It may feel cold, but the fire service is warning of the danger of wildfires in rural areas.
The Scottish Fire and Rescue Service is appealing to everyone in the countryside to pay close attention to wildfire danger warnings as weather forecasters predict dry and windy conditions in the coming days.
A high pressure system is dominating the UK’s weather and this has historically been linked to elevated wildfire behaviour at this time of year.
While no specific wildfire warnings are in place, forecasters have advised that the situation, which has the potential to bring dry continental air to Scotland, is likely to persist for the coming week.
SFRS Deputy Assistant Chief Officer Andy Coueslant, the chair of the Scottish Wildfire Forum, said raising awareness is key to reducing the risk.
He explained: “Wildfire conditions have the potential to change markedly from day-to-day depending on the wind direction and it’s all-the-more important people are vigilant and act responsibly while this period of high pressure affects the country.
“Many rural and remote communities are hugely impacted by wildfires, which can cause significant environmental and economic damage.
“Livestock, farmland, wildlife, protected woodland and sites of special scientific interest can all be devastated by these fires, as can the lives of people living and working in rural communities.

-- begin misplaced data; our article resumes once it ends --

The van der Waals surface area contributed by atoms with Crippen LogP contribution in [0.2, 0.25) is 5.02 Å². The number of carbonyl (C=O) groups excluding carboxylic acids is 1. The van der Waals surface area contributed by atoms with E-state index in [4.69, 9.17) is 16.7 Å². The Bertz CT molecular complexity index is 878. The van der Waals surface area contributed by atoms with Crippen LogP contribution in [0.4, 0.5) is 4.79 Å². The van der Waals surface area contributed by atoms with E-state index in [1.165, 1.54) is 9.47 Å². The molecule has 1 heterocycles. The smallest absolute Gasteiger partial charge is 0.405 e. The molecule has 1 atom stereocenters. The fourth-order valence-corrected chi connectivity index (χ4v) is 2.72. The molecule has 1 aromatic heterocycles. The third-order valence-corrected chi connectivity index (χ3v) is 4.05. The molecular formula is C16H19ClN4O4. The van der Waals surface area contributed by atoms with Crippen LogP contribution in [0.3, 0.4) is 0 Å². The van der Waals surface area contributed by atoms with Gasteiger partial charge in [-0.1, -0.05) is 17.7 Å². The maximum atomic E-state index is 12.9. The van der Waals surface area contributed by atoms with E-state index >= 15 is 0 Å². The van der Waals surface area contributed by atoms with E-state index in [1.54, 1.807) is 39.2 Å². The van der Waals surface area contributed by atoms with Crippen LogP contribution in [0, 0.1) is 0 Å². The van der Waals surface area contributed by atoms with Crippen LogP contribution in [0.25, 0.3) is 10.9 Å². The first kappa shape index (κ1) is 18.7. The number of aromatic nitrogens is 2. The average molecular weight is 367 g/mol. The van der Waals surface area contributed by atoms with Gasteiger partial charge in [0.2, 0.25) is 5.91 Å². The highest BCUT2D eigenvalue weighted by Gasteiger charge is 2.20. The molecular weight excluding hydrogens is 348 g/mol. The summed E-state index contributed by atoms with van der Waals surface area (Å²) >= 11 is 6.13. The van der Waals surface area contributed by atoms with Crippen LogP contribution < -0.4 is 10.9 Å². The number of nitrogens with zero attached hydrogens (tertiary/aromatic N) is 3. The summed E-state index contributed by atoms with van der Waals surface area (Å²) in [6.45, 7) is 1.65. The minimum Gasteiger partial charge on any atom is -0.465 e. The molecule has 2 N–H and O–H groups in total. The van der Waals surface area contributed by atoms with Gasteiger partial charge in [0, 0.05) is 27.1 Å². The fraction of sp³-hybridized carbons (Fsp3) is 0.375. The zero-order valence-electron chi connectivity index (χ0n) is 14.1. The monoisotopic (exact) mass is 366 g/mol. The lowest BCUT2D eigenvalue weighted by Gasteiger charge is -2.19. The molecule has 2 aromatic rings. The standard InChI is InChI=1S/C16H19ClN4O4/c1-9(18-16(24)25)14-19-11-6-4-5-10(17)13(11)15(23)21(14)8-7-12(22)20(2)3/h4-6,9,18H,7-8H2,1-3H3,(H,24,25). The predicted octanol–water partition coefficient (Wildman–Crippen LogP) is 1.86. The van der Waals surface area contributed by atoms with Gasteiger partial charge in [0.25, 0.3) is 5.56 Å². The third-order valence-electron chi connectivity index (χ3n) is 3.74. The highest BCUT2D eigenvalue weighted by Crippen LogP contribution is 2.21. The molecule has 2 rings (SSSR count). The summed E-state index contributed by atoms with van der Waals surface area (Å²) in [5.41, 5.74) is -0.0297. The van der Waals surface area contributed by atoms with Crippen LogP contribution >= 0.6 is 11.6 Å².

“Human behaviour can significantly lower the chance of a wildfire starting and also help us to bring those that do happen under control, so it’s crucial people act safely and responsibly in rural environments and follow the countryside code.”
The public can help prevent wildfires by making sure they dispose of litter and smoking materials carefully while in rural areas.
There are a number of things land managers can do to help prevent wildfires, including strict adherence to the Muirburn Code, which applies to the controlled burning of heather within the permitted season.
Further advice is available on the Your Safety section of the SFRS website, www.firescotland.gov.uk, where links can be found to both the Muirburn Code and the Scottish Outdoor Access Code.
Many wildfires are started deliberately or are due to careless, reckless or irresponsible behaviour.
Anyone who sees someone acting suspiciously, recklessly or irresponsibly in the countryside should contact Police Scotland on 101 or pass information anonymously to Scotland Crimestoppers on 0800 555 111.